Ever since my kids can remember, I’ve worked from home. Sometimes I have to remind them that I’m not sitting home playing with their toys or eating bon-bons when they’re at the babysitter or at school, but for the most part they “get it”. As they get older and are able to comprehend dinner table conversations, they are developing a business vocabulary: tax write-off, clients, firing clients, blogs, podcasts, etc. Now I’m starting to get hammered with questions like, “Why do you have clients and Daddy has co-workers? Why does Daddy work in an office and you work at home?”
At 4 and 6 years old, my sons are already noticing the differences between employees and entrepreneurs. I can’t help but wonder if they too will become entrepreneurs several years from now. Certainly they see some of the benefits–more flexible schedules (Mommy can get them on and off the bus in the morning and afternoon), Mommy doesn’t complain about the price of gas (I only need to drive to run errands), Mommy can watch school plays, help with kidwriting at kindergarten, chauffer them to doctor appointments and speech therapy sessions, and stay home with them if they’re sick without it being a major inconvenience.
I hope that as they grow up, they’ll be able to see the hard work and rewards that come with being an entrepreneur. I’d like them to be able to spend more time doing activities they enjoy, spending time with their family and friends and spend their working hours doing something they love. So how do we, as entrepreneurs, encourage our children to take the path of entrepreneurial freedom?
Entrepreneurial Lesson Number One: Have Your Kids Help with Your Business:
Even young kids can help you with very simple business tasks. A 3 or 4 year old can put some outgoing letters in the mailbox and raise the flag. A 5 or 6 year old can help you weigh a package on a home scale and tell you the reading (be sure to double-check for accuracy). Young kids can help pick up the house before a client stops by your home, or accompany you on trips to the office supply store and post office. Be sure to tell them what you’re doing and why you’re doing it.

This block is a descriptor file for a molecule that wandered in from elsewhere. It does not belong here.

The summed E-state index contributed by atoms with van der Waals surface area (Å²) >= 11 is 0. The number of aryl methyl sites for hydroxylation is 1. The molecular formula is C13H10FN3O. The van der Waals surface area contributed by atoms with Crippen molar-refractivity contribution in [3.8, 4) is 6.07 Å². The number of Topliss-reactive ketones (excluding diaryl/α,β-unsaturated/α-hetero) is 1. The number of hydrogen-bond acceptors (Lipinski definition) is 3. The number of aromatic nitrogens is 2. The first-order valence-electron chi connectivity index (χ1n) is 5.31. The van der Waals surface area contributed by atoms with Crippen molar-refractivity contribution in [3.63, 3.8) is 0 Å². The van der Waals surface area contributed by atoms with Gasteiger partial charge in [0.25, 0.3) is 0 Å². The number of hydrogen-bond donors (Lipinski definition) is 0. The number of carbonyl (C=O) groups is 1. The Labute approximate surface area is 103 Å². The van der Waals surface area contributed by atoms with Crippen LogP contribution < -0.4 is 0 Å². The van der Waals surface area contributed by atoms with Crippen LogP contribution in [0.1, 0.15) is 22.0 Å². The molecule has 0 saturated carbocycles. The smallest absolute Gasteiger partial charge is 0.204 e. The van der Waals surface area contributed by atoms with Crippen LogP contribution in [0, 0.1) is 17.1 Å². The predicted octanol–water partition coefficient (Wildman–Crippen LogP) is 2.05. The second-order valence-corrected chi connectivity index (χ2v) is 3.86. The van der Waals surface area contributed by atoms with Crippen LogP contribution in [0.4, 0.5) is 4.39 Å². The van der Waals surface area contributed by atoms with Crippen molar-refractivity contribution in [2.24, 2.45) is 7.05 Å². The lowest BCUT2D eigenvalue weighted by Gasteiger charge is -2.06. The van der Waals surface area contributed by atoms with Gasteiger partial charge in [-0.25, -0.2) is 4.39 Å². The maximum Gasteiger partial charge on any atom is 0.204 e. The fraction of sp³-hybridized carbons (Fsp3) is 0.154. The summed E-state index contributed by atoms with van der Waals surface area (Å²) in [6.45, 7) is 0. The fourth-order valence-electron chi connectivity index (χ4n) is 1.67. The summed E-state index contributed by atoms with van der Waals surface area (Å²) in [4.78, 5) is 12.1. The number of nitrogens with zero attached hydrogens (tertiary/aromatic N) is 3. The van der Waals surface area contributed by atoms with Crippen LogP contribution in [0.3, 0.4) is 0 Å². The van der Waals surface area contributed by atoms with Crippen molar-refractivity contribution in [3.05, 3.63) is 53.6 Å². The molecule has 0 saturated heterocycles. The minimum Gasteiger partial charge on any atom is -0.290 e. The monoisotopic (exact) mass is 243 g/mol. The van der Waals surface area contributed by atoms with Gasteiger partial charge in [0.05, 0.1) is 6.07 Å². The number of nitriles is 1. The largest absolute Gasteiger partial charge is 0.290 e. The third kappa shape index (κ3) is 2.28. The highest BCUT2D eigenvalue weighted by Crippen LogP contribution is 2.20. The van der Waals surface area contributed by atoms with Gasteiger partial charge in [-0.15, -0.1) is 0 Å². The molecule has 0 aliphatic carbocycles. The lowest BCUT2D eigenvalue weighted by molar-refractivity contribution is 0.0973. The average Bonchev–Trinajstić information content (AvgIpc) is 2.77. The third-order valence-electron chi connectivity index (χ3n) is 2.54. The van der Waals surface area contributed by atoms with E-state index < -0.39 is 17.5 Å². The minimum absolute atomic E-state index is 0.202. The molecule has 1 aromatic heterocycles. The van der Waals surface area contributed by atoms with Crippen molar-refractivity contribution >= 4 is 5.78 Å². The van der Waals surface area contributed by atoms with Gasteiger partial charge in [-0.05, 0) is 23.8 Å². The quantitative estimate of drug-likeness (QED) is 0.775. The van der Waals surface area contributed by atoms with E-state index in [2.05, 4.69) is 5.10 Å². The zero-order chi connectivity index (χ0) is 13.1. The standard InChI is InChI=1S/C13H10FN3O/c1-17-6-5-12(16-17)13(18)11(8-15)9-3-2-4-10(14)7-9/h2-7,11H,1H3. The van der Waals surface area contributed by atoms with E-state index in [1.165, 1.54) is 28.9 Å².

Older children can help with filing and fulfilling orders, responsible teenagers can be taught to screen and respond to customer email or answer your business phone. If they have a knack for numbers, they could even help you with balancing your books.
Entrepreneurial Lesson Number Two: Encourage Children to Take Risks
I’m not talking about allowing your children to jump off a 20 foot wall just to see what happens. But “no” should not be the most common word in your vocabulary. If your child wants to try something new, let them try it, even if you think it will fail. It doesn’t matter if your child is the shortest one in the class and wants to try out for the basketball team, or wants to make a peanut butter and bologna sandwich that will definitely taste awful. Let them try and learn from their own efforts.
Haven’t you had some failed experiments in your business? I have. These periodic failures may knock you down, but don’t you get back up and try again? Teach your kids to do the same, and they will be on their way to developing an entrepreneurial spirit.
Entrepreneurial Lesson Number Three: Give Your Kids a Financial Education
As soon as your kids are old enough, start teaching them about money. Let them know that as employees, they can pretty much expect the same paycheck week after week with modest increases until they retire. But as an entrepreneur, they are in control of their own financial future. How hard and smart they work will directly affect their immediate income and their long-term wealth.
Teach your kids the amazing power of residual income. Whether it’s a photo they take for a stock photography website, or a book they write and sell 10,000 copies of, they can learn that they don’t have to trade an hour of their time for an hour’s worth of pay. They can do something once, and reap the rewards for years to come.
Teach your kids that there is profit and loss in business. Not every dollar you make can be spent. Some needs to be invested back into your business, some goes to taxes, and some needs to go to your employees’ salaries (if applicable). Show them your quarterly statements. Show them the difference between your gross and net income. All these money lessons will serve them well over the years, even if they choose not to be entrepreneurs.
Despite your best efforts, your kids still might decide to become corporate drones. You’ll love them anyway. But if you’re anything like me, you’ll have an extra sense of satisfaction if they take control of their own destiny and become entrepreneurs or business owners just like Mom or Pop.
So while they’re young, answer their questions, teach them the vocabulary, get them involved, and encourage them to take appropriate risks and not be afraid of failure. You’ll both be glad you did.
All articles copyright 2011, Lauren Hidden
Articles may be reprinted, as long as they include the following author box
About the Author: Lauren Hidden is an author, a blogger, and the owner of The Hidden Helper (http://www.hiddenhelper.com), an editorial services firm. To read her blog, visit http://www.hiddenhelper.com. For more information, email her at Lauren@hiddenhelper.com.